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COVID-19 Was ‘Black Swan’ Event for Student Housing, But Outlook Is Promising, Says NMHC/InterFace Panelist

Nearly 87 percent of purpose-built, off-campus student housing communities in the U.S. were occupied as of September. Source: RealPage

Over the course of the past six months, the student housing industry has grappled with a variety of challenges. For colleges and universities, the largest hurdle heading into the fall semester was deciding the safest route to take for reopening campus. This included decisions on everything from whether or not in-person learning would be allowed, to whether students would be welcomed back into residence halls at normal volumes. These questions was deliberated over throughout the summer, sending a ripple effect through the industry as transactional volume slowed while investors waited to see how universities would proceed. 

As we move toward the close of October, universities have selected their path forward, and while these choices haven’t been set in stone due to the changing nature of the coronavirus, the industry is now able to get a better view of the pandemic’s impact on the fall semester and the outlook moving forward. 

Leaders in market analytics and multifamily research sat down for an early afternoon panel yesterday at the NMHC/InterFace Student Housing Conference to provide a comprehensive update on the economy at large with a focus on the student housing sector. 

Economic Update

“COVID-19 ended almost an 11-year expansion period for the economy — the longest expansion in over 60 years,” began Jeanette Rice, head of multifamily research for the Americas at CBRE. “We are on the path to recovery, but we still have a long ways to go.” 

The U.S. has gained 11 million jobs since the beginning of May after losing 22 million jobs between February and April at the start of the COVID-19 pandemic. The picture for unemployment is much the same. After a peak in April with almost 15 percent unemployment, the national unemployment rate has dropped to 7.9 percent. 

“It’s funny to think of 7.9 percent as good since we were at 3 percent and change before COVID, but given where we’ve been, it does feel better,” said Rice. “Still, there is plenty of stress in the market.”

The Federal Reserve Bank of New York’s Weekly Economic Index (WEI) has shown sustained improvement since the start of the pandemic, stock markets have recovered, and retail sales numbers came in last week with 5 percent growth — much higher than expected, according to Rice.

“Consumer confidence is rising but it’s not nearly where we were pre-COVID, so we have a long ways to go,” she said. “It bodes well for the holiday season that we will feel better about the economic outlook and perhaps spend more money on holiday shopping, but it’s still tough.”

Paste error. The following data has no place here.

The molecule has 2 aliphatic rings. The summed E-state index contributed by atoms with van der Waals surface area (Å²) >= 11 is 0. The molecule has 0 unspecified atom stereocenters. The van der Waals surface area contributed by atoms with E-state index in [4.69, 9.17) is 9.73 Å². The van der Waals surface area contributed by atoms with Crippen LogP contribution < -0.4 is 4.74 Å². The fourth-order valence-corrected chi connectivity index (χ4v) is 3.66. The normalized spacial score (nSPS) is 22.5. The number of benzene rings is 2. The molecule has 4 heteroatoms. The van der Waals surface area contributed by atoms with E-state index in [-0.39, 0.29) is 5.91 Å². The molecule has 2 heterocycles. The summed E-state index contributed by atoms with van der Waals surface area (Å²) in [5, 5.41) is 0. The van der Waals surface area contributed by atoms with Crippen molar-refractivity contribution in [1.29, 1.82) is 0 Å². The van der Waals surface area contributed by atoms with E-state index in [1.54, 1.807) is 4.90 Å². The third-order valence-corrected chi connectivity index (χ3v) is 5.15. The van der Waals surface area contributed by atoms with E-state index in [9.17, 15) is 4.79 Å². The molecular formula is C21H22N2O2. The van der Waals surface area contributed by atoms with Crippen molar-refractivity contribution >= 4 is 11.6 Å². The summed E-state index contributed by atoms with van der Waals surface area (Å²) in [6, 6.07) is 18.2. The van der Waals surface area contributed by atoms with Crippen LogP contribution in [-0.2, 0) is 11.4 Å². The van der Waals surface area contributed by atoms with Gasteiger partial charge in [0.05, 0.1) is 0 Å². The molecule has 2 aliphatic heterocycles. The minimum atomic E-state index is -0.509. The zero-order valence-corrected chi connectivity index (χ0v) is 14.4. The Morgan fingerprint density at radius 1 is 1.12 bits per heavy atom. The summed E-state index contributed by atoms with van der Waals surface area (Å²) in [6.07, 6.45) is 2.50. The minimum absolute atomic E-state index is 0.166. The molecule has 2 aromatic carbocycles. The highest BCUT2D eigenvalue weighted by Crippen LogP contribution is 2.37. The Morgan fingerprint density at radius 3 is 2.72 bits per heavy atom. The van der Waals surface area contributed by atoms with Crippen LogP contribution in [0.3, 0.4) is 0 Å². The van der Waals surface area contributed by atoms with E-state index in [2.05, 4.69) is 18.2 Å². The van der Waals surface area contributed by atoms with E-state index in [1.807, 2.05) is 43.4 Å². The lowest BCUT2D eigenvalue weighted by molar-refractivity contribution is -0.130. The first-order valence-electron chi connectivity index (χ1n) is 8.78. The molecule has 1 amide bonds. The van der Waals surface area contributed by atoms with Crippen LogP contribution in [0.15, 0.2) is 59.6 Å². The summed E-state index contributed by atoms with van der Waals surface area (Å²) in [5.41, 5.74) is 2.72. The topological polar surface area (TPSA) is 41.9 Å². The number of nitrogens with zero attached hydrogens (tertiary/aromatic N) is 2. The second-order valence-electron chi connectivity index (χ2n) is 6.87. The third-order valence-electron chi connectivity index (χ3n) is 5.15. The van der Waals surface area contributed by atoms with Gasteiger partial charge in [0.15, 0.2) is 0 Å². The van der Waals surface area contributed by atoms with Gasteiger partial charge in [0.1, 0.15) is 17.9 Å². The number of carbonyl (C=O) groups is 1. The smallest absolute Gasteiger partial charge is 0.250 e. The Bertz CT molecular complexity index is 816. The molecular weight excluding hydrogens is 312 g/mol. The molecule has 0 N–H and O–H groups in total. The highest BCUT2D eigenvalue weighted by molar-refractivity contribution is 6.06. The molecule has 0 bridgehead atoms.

Leasing, Enrollment Numbers and Rent Growth

“Recessions can be really helpful for student enrollment,” said Rice. From 2008 to 2010, 1.3 million new students entered school at four-year public and non-profit, private universities and colleges — a sharp increase, noted Rice. 

While that traditionally is true, early estimates from CBRE for this year show overall enrollment for the fall semester down 3 percent year-over-year. Enrollment for graduate students, however, grew by 2.7 percent over the last year. 

“In the area where student housing is most prevalent — four-year universities and colleges — enrollment numbers were down 1.4 percent at public universities and 2 percent at private universities,” said Rice. 

This has parlayed into lower occupancy rates at student housing properties, according to data collected by RealPage, which showed 86.9 percent of U.S. purpose-built, off-campus housing stock occupied as of September compared to 91.1 percent in fall 2019 and 91.3 percent in fall 2018.

“The national occupancy level decrease very closely mirrors the decrease in enrollment overall,” says Carl Whitaker, senior manager of market analytics and asset optimization for RealPage. “If you look at RealPage’s core 175 university markets, the occupancy rate did come up a little bit — closer to 88 percent.”

“Up until March, fall leasing demand was leading over the demand seen in 2019,” continued Whitaker. “The year got off to a pretty good start and I think that points to less of a demand issue with student housing and more so affirms that this was a true black swan event.”

Much like leasing demand, rent growth was trending ahead of fall 2019’s pace up until March but lost momentum due to weakened demand. Ultimately, rent grew by 1.4 percent year-over-year for fall 2020 according to data collected by RealPage.

“This was one of the surprising factors this year,” said Whitaker. “While that level of growth was about 30 basis points off from last year, the fact that we had growth at all despite such a significant industry headwind during COVID-19 was pleasing to the industry.”

For fall 2021, RealPage predicts that — while new construction will be at a 10-year low — the national rent growth and occupancy levels should remain at a consistent growth level. 

An aging population, continued construction activity at select schools and questions regarding international enrollment were noted as headwinds for the industry. Possible tailwinds include continued growth in the share of high school graduates attending college and the potential for modest enrollment boosts in 2021 due to the return of students who sat out the 2020-2021 academic year due to the effects of COVID-19.

Katie Sloan

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